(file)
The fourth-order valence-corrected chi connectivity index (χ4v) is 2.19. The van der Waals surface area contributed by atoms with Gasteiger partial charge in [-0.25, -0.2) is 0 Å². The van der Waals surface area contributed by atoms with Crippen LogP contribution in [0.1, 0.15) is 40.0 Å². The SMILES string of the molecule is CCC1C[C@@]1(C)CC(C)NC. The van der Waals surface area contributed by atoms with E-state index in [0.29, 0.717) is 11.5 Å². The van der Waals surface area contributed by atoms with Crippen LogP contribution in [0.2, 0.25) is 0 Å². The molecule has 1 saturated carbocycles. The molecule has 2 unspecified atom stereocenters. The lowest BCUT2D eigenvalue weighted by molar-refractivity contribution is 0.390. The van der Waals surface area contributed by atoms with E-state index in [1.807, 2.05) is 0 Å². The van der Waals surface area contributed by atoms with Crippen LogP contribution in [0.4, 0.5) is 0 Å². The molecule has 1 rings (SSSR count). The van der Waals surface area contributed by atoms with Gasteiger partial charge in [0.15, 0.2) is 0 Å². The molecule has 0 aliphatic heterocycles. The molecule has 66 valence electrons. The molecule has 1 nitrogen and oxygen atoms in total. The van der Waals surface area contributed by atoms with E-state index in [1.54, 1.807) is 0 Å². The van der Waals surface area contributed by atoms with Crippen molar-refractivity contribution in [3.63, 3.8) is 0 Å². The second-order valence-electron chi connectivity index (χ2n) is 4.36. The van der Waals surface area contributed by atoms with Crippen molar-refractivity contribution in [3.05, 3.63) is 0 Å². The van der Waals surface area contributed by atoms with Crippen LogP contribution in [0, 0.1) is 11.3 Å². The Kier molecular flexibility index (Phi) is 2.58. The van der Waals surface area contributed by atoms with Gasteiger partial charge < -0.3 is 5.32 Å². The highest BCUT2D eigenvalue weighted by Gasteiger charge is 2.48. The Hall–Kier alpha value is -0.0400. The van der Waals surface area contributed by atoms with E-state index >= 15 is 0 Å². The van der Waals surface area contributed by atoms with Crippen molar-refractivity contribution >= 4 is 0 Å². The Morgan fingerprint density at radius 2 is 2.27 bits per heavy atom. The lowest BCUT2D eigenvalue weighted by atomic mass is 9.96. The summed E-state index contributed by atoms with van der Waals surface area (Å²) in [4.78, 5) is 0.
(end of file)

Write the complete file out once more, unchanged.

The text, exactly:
The fourth-order valence-corrected chi connectivity index (χ4v) is 2.19. The van der Waals surface area contributed by atoms with Gasteiger partial charge in [-0.25, -0.2) is 0 Å². The van der Waals surface area contributed by atoms with Crippen LogP contribution in [0.1, 0.15) is 40.0 Å². The SMILES string of the molecule is CCC1C[C@@]1(C)CC(C)NC. The van der Waals surface area contributed by atoms with E-state index in [0.29, 0.717) is 11.5 Å². The van der Waals surface area contributed by atoms with Crippen LogP contribution in [0.2, 0.25) is 0 Å². The molecule has 1 saturated carbocycles. The molecule has 2 unspecified atom stereocenters. The lowest BCUT2D eigenvalue weighted by molar-refractivity contribution is 0.390. The van der Waals surface area contributed by atoms with E-state index in [1.807, 2.05) is 0 Å². The van der Waals surface area contributed by atoms with Crippen LogP contribution in [0.4, 0.5) is 0 Å². The molecule has 1 rings (SSSR count). The van der Waals surface area contributed by atoms with Gasteiger partial charge in [0.15, 0.2) is 0 Å². The molecule has 0 aliphatic heterocycles. The molecule has 66 valence electrons. The molecule has 1 nitrogen and oxygen atoms in total. The van der Waals surface area contributed by atoms with E-state index in [1.54, 1.807) is 0 Å². The van der Waals surface area contributed by atoms with Crippen molar-refractivity contribution in [3.63, 3.8) is 0 Å². The second-order valence-electron chi connectivity index (χ2n) is 4.36. The van der Waals surface area contributed by atoms with Crippen molar-refractivity contribution in [3.05, 3.63) is 0 Å². The van der Waals surface area contributed by atoms with Crippen LogP contribution in [0, 0.1) is 11.3 Å². The Kier molecular flexibility index (Phi) is 2.58. The van der Waals surface area contributed by atoms with Gasteiger partial charge < -0.3 is 5.32 Å². The highest BCUT2D eigenvalue weighted by Gasteiger charge is 2.48. The Hall–Kier alpha value is -0.0400. The van der Waals surface area contributed by atoms with E-state index >= 15 is 0 Å². The van der Waals surface area contributed by atoms with Crippen molar-refractivity contribution >= 4 is 0 Å². The Morgan fingerprint density at radius 2 is 2.27 bits per heavy atom. The lowest BCUT2D eigenvalue weighted by atomic mass is 9.96. The summed E-state index contributed by atoms with van der Waals surface area (Å²) in [4.78, 5) is 0.